This book is a prime example of how an atmospheric setting can enhance suspense and fear. An isolated mansion by the sea, an evil housekeeper and an absentee husband? What a fantastic setup. In Rebecca, a young bride sent to her new family estate hears rumors that her husband might be responsible for the death of his first wife. As her suspicions grow, her senses heighten, and the lines blur between reality and imagination.
24. We Need to Talk About Kevin by Lionel Shriver (2003)
This novel is terrifying for any parent, anyone considering becoming a parent or anyone who knows a teen. Eva never dreamed of becoming a mother, but she concedes to her partner’s wishes. And once she gives birth to their son, she regrets it almost immediately. Kevin is odd. Shrewd. Manipulative. And that’s before he murders seven of his classmates just before his 16th birthday. Eva’s rage, guilt and fear leap from the pages as she processes how a child can grow into a stranger capable of perpetrating terrifying wrongs.
25. Juniper & Thorn by Ava Reid (2022)
Here’s one for those who love their scary books brimming with monsters and witches. Juniper & Thorn centers on the city of Oblya, where magic is fading. But Marlinchen and her sisters, who live under the thumb of their wizard father, still make a pretty penny dealing in the supernatural. When the girls’ sneaky forays into the city start to make waves, an ancient and bloodthirsty power awakens. Can Marlinchen use her family’s powers to face this formidable foe and save her town from destruction?
26. Ethan Frome by Edith Wharton (1911)
Perhaps you read this classic book in high school and hated it. That’s probably because you were too young to understand the horror fully. Read it now that you’re an adult, and you’ll understand why it earned a spot on the list of scariest horror books. The unnerving love affair between farmer Ethan and his wife’s cousin highlights the everyday horrors of ill-fated love triangles, lustful obsession and romantic tragedies. It’s a melancholy horror novel that you won’t be able to get out of your head.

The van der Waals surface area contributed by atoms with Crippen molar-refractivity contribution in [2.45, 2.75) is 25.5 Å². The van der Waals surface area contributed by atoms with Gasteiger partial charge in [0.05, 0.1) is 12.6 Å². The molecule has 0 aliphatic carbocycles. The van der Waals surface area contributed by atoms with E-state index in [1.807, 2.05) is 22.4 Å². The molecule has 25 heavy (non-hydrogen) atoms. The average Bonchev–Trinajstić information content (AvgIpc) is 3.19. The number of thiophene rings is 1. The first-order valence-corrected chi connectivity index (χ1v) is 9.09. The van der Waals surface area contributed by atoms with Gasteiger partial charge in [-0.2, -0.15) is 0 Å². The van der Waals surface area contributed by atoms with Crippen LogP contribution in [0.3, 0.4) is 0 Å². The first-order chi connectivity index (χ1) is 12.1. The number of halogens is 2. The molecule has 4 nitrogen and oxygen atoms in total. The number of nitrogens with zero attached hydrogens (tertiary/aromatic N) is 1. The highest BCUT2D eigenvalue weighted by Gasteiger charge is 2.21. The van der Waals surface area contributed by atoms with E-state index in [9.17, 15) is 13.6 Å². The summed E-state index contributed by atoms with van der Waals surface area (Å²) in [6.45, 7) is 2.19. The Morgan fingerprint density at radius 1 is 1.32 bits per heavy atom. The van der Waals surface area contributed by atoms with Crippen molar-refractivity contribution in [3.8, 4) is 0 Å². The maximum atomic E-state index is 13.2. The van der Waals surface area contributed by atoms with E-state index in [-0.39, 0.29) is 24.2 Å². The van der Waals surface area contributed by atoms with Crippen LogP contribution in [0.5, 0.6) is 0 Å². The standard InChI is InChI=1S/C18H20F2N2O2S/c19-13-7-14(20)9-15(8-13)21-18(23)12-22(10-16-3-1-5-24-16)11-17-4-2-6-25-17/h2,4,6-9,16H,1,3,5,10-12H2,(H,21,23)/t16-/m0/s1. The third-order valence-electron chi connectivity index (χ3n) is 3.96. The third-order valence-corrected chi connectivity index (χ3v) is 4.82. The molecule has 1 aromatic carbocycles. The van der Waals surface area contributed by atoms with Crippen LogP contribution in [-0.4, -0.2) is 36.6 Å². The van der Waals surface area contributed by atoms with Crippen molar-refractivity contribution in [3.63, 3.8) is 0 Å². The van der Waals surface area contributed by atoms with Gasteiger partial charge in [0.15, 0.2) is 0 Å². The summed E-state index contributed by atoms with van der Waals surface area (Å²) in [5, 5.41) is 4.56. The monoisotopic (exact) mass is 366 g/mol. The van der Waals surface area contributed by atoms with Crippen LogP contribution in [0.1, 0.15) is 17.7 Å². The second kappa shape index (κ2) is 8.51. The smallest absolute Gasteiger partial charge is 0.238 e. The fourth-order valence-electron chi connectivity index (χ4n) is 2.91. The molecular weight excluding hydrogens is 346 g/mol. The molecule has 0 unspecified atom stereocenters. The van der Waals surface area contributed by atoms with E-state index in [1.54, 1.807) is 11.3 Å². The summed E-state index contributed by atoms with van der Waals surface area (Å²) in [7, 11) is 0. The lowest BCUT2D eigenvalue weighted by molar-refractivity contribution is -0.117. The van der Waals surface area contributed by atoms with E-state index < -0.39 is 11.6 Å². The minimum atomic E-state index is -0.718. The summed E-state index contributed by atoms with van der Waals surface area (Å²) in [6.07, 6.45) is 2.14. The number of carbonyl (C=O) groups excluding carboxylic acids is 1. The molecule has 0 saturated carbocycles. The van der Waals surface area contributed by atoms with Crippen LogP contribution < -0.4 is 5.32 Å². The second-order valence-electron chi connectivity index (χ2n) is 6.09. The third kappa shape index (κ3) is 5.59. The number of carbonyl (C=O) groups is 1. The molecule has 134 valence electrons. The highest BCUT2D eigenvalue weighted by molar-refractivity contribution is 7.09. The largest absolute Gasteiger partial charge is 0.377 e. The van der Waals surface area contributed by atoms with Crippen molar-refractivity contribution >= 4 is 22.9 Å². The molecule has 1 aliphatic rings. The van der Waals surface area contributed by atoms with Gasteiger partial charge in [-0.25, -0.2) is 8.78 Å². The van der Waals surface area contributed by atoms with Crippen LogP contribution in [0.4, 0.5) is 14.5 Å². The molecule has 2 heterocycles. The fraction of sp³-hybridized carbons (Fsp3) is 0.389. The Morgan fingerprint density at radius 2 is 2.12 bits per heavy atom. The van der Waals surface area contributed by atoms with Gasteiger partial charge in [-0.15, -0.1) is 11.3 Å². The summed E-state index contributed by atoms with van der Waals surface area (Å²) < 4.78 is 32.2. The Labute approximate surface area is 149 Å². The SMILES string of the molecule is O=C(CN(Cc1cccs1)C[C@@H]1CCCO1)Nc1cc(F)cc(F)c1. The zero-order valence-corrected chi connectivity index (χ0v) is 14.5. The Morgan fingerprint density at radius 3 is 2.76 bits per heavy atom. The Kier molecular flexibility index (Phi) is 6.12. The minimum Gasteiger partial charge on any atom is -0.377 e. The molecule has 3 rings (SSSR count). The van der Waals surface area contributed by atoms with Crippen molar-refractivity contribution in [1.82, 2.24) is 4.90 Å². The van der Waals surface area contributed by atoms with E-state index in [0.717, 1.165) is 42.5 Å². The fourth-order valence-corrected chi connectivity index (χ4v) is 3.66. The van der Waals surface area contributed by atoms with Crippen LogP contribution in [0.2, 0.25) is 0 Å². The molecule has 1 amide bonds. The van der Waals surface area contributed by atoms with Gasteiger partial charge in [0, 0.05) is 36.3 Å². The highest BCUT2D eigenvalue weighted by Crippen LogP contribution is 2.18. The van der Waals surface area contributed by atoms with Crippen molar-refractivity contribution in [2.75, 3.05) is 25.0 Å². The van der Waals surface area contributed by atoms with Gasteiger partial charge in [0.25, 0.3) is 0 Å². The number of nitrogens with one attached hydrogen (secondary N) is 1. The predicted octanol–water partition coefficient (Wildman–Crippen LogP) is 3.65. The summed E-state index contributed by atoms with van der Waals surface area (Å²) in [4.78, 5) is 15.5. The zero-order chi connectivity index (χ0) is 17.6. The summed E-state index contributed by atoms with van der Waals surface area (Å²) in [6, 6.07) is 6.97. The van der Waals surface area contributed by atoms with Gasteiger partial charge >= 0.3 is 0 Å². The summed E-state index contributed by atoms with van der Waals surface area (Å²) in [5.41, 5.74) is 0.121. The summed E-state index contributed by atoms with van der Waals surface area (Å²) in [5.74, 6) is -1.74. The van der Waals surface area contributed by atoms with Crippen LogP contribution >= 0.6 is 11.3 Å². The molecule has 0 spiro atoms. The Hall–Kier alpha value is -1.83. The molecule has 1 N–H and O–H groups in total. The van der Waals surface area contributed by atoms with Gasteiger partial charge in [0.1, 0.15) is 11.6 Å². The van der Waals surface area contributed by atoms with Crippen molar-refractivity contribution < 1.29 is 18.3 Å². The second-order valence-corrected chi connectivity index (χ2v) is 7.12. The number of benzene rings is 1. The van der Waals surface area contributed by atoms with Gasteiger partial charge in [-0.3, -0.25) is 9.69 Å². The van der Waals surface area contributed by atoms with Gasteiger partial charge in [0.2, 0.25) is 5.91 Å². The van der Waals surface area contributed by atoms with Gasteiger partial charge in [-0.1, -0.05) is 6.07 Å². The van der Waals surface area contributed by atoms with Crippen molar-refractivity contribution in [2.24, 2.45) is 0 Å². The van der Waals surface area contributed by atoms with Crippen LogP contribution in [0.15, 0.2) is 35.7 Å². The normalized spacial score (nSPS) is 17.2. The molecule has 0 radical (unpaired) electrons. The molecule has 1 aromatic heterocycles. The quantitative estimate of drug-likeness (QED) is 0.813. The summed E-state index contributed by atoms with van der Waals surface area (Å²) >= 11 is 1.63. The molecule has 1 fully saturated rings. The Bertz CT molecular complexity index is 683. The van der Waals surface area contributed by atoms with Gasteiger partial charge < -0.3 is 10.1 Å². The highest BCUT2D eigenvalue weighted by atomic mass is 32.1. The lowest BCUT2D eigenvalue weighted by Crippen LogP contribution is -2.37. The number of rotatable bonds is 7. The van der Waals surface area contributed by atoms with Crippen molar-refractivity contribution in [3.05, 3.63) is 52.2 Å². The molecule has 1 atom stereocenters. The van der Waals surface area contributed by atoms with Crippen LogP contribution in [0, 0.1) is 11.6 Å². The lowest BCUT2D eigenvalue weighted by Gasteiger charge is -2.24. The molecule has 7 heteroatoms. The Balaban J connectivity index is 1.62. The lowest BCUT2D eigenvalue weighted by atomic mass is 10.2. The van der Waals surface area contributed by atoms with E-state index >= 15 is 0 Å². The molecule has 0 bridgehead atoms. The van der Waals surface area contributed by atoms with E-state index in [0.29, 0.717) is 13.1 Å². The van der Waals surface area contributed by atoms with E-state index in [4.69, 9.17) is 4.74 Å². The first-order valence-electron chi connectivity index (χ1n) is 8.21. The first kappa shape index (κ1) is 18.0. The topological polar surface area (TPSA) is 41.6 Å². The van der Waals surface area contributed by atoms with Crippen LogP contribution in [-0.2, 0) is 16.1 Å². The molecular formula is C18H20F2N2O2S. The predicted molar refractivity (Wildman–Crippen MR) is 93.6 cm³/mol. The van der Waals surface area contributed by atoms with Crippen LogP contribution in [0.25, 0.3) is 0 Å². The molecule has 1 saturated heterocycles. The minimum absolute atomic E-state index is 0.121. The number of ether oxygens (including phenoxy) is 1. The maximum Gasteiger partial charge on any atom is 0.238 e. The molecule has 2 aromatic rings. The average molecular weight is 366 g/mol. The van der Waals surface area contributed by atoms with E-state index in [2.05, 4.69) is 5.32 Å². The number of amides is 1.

27. Minion by L.A. Banks (2003)
Here’s a dark twist on the vampire genre for all the Twilight lovers out there. Damali Richards is a successful spoken-word artist during the day and a vampire hunter at night. After an alarming number of murders occur in her city, Damali realizes she’ll have to fight the most powerful vampire she has ever seen. If you love this book, you’re in luck: Minion is the first book in a 12-part series.
28. Frankenstein by Mary Shelley (1818)
There’s a reason Frankenstein has stood the test of time: The tale of a mad doctor and his creation will grip you differently each time you read it. Ultimately, the plot begs the question: What could go wrong when a human plays God? A Gothic horror, romantic tragedy and philosophical musing all in one, this classic by Mary Shelley definitely deserves a read, or reread.
29. Lord of the Flies by William Golding (1954)
In this favorite of English teachers everywhere, a plane crash leaves a group of schoolboys stranded on a deserted island. At first, they celebrate their newfound freedom, but eventually, they find themselves embroiled in a terrifying and violent war of their own making. Lord of the Flies is a frightening book because it suggests that no matter how “civilized” we believe we are, it might only take a bit of time and isolation to bring out our inner monsters.
30. Dawn by Octavia E. Butler (1987)
Science-fiction pioneer Octavia E. Butler kicks off her haunting Xenogenesis series with Dawn. In a post-apocalyptic world, aliens have kidnapped the last remaining humans. They don’t want to hurt the humans. Instead, they want to study them and genetically merge with them to repopulate earth. But is that even worse? Told through the eyes of Lilith, a human widow awakened hundreds of years after earth’s destruction, this story of forced reproduction, half-alien children and a devastated planet will unsettle you for months to come.
31. Horrorstör by Grady Hendrix (2014)
Modern-day horror master Grady Hendrix provides a contemporary twist on the familiar haunted-house motif: Instead of a creepy old mansion, the hauntings take place in an Ikea-like furniture store. To get to the bottom of the unexplained destruction that’s been greeting shoppers every morning, three employees volunteer to take overnight shifts. Naturally, horror ensues. This one might sound a little cheesy, but once you’ve plunged into the story, you might find yourself reluctant to reenter your local Ikea.
32. The Hunger by Alma Katsu (2018)